Share & Connect
The year 2012 is looking like a good one for fans of heavy metal, with releases of new albums from Lamb of God, Woods of Ypres, and Swallow the Sun already out, and Earth, Drudkh, Meshuggah, and Cynic set for new releases in the next few months.
If you are a big fan of the doom, technical, and post-metal genres, keep checking in with Toonari Post as we will cover these niches over the coming months. First up, letâ€™s talk about Lamb of Godâ€™s new album, Resolution.
The best way to describe the sound of this new album is momentum: the marriage of speed and heaviness. â€śStraight for the Sunâ€ť opens up slow and sludgey, but by the end of this the second briefest track on the album, a sick and pounding drum rhythm picks up, dropping you into the next track with the momentum of a cannonball skipping across the surface of the sea.
Not for the first time, the atmosphere of the album switches from the sea to the desert for the track â€śGhost Walkingâ€ť, the current single from the album. The track is somewhat more narrative than is typical for Lamb of God, and starts off with a few seconds of acoustic guitar, referencing the often personal or especially heartfelt nature of songs set to acoustic guitar.
The acoustic facade quickly drops, however, and the vocals growl the struggle of a soldier returning from war. Lines like â€śThereâ€™s no one left to saveâ€ť might sound a bit contrived, but â€śDesolation never looked so divineâ€ť elevate it almost to poetry.
â€śThe Undertowâ€ť is a guitar-driven, rhythmic, shifting, pulling composition reminiscent of Icon-era Paradise Lost, with lyrical references to past Lamb of God albums and even references Metallica lyrics, paraphrasing â€śThe empty can rattles the mostâ€ť from â€śMy Friend of Misery.â€ť This is the first inkling of the flood of inspiration from past masters present on this album.
On the next track, â€śThe Number Sixâ€ť, Lamb of God starts out wholly within their own unique sound, then shifts the tone into atmospheric, Tool-like tension building, finally crushing it in the post-metal spirit of Isis or Pelican.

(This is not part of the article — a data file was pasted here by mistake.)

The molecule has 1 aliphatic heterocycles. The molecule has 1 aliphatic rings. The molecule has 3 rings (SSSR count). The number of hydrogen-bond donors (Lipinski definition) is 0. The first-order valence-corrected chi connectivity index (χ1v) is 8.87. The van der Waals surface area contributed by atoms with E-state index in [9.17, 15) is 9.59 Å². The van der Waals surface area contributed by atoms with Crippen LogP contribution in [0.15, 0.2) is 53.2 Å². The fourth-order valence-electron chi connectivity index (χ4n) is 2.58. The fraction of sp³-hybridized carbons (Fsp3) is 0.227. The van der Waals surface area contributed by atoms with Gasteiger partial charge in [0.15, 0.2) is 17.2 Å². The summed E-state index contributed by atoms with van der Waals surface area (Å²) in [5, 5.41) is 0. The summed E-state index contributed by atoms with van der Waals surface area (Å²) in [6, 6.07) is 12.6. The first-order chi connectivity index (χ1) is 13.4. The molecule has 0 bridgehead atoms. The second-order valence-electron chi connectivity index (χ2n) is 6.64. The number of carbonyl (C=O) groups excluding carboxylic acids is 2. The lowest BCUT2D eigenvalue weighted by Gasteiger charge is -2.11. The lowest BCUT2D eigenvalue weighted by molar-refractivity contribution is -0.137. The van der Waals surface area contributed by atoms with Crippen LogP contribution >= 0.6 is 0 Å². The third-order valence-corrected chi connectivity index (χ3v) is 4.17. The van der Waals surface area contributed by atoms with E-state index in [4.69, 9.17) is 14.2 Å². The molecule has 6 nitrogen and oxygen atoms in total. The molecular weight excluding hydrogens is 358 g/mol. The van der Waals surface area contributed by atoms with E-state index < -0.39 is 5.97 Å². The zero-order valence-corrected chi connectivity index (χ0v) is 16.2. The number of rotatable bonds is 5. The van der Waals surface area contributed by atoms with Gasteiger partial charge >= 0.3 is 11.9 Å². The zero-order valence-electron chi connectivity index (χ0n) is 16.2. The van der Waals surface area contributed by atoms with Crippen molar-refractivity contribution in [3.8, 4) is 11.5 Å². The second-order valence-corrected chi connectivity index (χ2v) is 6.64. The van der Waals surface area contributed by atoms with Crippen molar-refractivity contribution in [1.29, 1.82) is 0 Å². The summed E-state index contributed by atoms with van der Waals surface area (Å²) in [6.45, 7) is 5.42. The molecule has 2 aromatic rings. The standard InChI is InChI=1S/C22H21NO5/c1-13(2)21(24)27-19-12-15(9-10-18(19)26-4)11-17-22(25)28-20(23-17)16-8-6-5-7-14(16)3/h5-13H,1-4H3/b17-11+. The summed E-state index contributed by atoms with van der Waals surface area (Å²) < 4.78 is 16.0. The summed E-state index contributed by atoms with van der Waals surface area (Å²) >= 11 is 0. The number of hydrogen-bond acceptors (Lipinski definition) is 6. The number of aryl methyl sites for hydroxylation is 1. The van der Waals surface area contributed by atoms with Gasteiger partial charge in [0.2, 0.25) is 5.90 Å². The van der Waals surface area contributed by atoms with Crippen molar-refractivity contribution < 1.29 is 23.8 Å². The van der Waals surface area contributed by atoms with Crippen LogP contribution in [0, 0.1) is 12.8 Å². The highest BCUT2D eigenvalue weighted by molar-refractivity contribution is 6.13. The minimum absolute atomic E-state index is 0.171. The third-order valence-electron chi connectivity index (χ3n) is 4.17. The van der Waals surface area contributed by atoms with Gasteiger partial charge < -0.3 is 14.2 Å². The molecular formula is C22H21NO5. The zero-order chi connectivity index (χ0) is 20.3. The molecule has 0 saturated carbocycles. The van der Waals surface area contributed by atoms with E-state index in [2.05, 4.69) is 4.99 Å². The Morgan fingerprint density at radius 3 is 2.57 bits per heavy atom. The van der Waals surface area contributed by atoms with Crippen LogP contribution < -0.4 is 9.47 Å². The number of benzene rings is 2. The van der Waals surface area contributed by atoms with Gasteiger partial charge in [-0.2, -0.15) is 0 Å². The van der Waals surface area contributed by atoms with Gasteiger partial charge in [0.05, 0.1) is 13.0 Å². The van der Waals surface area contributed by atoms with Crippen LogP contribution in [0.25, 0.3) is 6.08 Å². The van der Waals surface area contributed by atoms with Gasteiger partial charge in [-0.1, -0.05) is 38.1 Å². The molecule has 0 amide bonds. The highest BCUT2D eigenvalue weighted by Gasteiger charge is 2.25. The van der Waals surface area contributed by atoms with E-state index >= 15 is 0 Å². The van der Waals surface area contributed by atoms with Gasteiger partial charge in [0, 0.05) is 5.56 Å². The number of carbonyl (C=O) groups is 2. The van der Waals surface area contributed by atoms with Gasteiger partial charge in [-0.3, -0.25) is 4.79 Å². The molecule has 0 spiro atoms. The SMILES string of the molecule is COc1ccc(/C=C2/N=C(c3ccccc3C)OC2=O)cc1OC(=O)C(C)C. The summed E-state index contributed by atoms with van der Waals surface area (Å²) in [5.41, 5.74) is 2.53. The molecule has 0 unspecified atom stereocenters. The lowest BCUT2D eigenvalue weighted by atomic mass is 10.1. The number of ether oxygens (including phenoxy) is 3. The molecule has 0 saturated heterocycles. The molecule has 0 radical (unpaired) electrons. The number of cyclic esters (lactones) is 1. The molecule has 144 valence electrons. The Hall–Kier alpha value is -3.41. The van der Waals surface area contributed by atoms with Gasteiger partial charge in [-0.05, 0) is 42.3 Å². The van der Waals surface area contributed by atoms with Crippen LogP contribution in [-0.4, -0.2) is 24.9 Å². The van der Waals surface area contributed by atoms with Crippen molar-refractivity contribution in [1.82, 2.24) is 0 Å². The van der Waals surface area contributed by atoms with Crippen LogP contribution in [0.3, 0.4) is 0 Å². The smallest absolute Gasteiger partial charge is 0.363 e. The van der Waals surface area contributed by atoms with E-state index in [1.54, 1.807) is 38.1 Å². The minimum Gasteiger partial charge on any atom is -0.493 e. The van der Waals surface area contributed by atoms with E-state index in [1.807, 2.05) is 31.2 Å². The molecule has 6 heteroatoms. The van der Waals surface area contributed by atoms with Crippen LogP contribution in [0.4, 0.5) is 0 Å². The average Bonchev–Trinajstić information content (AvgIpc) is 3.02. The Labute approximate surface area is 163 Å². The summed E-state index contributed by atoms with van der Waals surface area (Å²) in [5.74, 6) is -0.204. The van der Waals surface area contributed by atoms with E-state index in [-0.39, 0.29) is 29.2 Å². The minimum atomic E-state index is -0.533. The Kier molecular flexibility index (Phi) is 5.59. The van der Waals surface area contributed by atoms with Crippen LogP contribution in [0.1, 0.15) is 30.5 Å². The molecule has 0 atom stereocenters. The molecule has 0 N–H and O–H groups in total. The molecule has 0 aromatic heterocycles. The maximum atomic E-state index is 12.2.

The two best examples on this album of Lamb of Godâ€™s willingness to experiment and stick their toes in other bandsâ€™ pools are â€śInsurrectionâ€ť and the ending track â€śKing Me.â€ť â€śInsurrectionâ€ť incorporates elements of prog metal into the mix and a complete change of vocal styles for part of the song. â€śKing Meâ€ť actually features keyboards and symphonic metal stylings, which you would hardly expect from a groove/thrash metal band.
But the most impressive part about Lamb of Godâ€™s picking bits and pieces from other genres and subgenres is that it all still sounds like Lamb of God — they move seamlessly and logically between styles to create something melodic, compelling, and transfixing, like a hybrid beast of ancient myth staring back at you between trees in a forest. But thereâ€™s nothing ancient about the sound of the album; itâ€™s this chimerism itself that constantly breathes new life into the band, nearly 20 years old, that has never lost its stride.
Lyrics from the song â€śThe Number Sixâ€ť on the album hint towards the mentality behind Lamb of Godâ€™s willingness and success in expanding their sound: â€śSloth is the enemy of greatness / Reflection a scalpel to my mind / We strive as you leisurely criticize / A free ride till you find that youâ€™ve dug your own graveâ€ť.
They could churn out album after album of the same old thing and ride the success of a few good early albums, but they have artistic curiosity that pushes them forward. The willingness of headline acts like Lamb of God to take the time and experiment is one of the things making metal a fascinating genre to be a fan of.
Image Courtesy of Â Â https://www.facebook.com/lambofgod